GREENSBORO, N.C. (WGHP) – The people at Colorado State University who predict hurricanes and their severity are out with a new forecast that lowers the number of storms expected by Nov. 30 but doesn’t make coast residents in North Carolina feel much safer.
CSU’s Tropical Weather & Climate Research team now forecasts 18 named storms for this season, down from the 20 they forecast in June and July and the 19 in April, the year’s original forecast. There already have been three hurricanes this year, Alex, Bonnie and Colin.
The report, co-authored by scientists and professors Philip J. Klotzbach, Michael M. Bell and Alexander DesRosiers, cites cooler waters in the subtropical waters of the Atlantic Ocean and fewer vertical wind shears in the Caribbean during the past 30 days.
If that seems vague, consider this raw fact: Forecasters say there remains a 68% chance that the continental U.S. will be struck by at least one Category 3, 4 or 5 hurricane, which is 16% greater chance than in the past century.
If you want to focus more specifically on North Carolina, the East Coast, including the Florida Peninsula, has a 43% chance for a major storm, which is about 12% above the 100-year average.
North Carolina’s hurricanes
North Carolina ranks third among states with the most hurricanes since 1851, as tracked by the property insurance industry, although not so many of them have been the most powerful. NC has seen 55 hurricanes, seven of which were in Category 3, 4 or 5.
Florida, of course, has had the most, with 120/37, followed by Texas, with 64/19. Louisiana, with 54/17, trails NC but has seen much more severity. Some lists have Louisiana with more storms than Florida.
Hurricanes Fran and Floyd were known for hitting North Carolina the hardest, and such storms have caused dozens of deaths. Hurricane Florence in 2018 is said to have killed 43 and Hurricane Matthew in 2016 to have killed 28. Both those storms had significant impact in the Triad, downing trees, cutting off electricity and causing local flooding.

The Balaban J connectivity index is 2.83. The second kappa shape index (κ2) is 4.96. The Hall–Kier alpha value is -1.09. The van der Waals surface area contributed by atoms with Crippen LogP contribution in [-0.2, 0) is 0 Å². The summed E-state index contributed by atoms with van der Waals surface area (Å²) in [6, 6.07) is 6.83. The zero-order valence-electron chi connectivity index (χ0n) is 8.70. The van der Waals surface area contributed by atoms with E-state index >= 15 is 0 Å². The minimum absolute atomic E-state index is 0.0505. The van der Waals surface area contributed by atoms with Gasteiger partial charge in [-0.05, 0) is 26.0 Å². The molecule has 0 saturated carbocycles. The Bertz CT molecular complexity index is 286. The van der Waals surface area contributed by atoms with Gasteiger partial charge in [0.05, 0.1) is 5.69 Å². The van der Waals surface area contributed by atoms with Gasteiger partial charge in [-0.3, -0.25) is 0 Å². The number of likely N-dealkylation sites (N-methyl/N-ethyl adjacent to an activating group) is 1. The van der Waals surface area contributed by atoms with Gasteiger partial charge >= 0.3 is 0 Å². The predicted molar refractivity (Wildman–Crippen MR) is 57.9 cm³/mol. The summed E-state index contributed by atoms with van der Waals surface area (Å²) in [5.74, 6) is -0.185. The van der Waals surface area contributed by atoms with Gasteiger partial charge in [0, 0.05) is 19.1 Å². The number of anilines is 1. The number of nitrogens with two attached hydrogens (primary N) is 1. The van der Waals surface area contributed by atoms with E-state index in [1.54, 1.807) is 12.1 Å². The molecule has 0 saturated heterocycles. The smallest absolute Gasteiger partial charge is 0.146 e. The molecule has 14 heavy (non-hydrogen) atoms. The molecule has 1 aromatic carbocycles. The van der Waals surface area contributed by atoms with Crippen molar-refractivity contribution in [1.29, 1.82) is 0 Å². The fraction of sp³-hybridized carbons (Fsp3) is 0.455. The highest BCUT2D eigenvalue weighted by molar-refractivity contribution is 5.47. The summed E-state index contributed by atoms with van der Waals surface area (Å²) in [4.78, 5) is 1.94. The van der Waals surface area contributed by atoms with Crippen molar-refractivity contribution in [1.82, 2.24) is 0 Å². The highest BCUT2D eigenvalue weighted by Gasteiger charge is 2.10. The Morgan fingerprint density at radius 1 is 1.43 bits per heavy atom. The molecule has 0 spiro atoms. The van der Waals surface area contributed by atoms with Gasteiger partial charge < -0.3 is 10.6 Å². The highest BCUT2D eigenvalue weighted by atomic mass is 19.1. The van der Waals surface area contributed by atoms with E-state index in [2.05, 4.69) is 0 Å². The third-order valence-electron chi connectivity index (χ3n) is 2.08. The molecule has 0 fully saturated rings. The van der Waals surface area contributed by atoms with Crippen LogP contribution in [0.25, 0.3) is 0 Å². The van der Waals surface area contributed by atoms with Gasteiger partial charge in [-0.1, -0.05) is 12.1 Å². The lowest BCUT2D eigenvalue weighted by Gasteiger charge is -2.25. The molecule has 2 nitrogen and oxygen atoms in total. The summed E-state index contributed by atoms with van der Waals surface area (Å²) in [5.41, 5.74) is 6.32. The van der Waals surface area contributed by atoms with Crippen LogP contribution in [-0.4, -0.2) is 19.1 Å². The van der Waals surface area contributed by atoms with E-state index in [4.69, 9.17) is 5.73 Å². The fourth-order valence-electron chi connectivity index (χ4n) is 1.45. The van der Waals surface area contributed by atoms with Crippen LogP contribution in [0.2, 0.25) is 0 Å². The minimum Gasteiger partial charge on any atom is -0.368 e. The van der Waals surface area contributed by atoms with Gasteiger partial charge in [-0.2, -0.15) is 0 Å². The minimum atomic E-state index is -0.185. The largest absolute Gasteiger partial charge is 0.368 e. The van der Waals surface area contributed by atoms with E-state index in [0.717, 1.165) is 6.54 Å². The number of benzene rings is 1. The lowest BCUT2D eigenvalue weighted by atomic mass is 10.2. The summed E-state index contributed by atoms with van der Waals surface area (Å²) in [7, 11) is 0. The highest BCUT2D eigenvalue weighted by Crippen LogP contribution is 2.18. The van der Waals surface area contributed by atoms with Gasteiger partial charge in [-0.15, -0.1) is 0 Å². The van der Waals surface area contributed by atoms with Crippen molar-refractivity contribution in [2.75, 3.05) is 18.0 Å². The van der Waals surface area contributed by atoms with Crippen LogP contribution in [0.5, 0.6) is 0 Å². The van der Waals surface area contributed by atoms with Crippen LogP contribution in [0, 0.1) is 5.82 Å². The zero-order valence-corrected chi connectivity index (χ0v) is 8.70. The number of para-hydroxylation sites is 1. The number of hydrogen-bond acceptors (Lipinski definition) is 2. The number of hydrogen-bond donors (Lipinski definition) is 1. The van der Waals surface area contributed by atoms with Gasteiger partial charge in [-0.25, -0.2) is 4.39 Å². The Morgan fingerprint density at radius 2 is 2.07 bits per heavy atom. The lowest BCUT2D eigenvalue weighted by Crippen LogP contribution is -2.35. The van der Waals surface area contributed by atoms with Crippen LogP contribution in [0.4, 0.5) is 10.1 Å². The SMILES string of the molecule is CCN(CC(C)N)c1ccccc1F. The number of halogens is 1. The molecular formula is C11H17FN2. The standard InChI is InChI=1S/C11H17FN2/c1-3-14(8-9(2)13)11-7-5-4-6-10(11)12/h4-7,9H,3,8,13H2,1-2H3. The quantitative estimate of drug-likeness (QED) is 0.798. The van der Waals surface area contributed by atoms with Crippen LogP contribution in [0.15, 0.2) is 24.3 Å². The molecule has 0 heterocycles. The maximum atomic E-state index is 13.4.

With climate change continuing to bring much higher surface temperatures and more powerful and unpredictable storm systems – there were 21 named storms in 2021, the third most-active season in history – forecasters cite another anomaly for fueling their change.
Even though most factors “tend to point towards an above-normal season,” they wrote, “the subtropical Atlantic has anomalously cooled. This anomalous cooling can increase the tropical/subtropical Atlantic sea surface temperature gradient, potentially favoring increased frontal intrusions into the tropics and increasing vertical wind shear.”
CSU’s forecasters say they base their predictions on “statistical and dynamical models which will fail in some years. Moreover, these forecasts do not specifically predict where within the Atlantic basin these storms will strike. The probability of landfall for any one location along the coast is very low and reflects the fact that, in any one season, most U.S. coastal areas will not feel the effects of a hurricane no matter how active the individual season is.”
They also note that it “only takes one” to make the season active.
The forecasters say that current La Niña conditions are likely to persist for the rest of the Atlantic hurricane season. We continue to anticipate an above-normal probability for major hurricanes making landfall along the continental United States coastline and in the Caribbean.”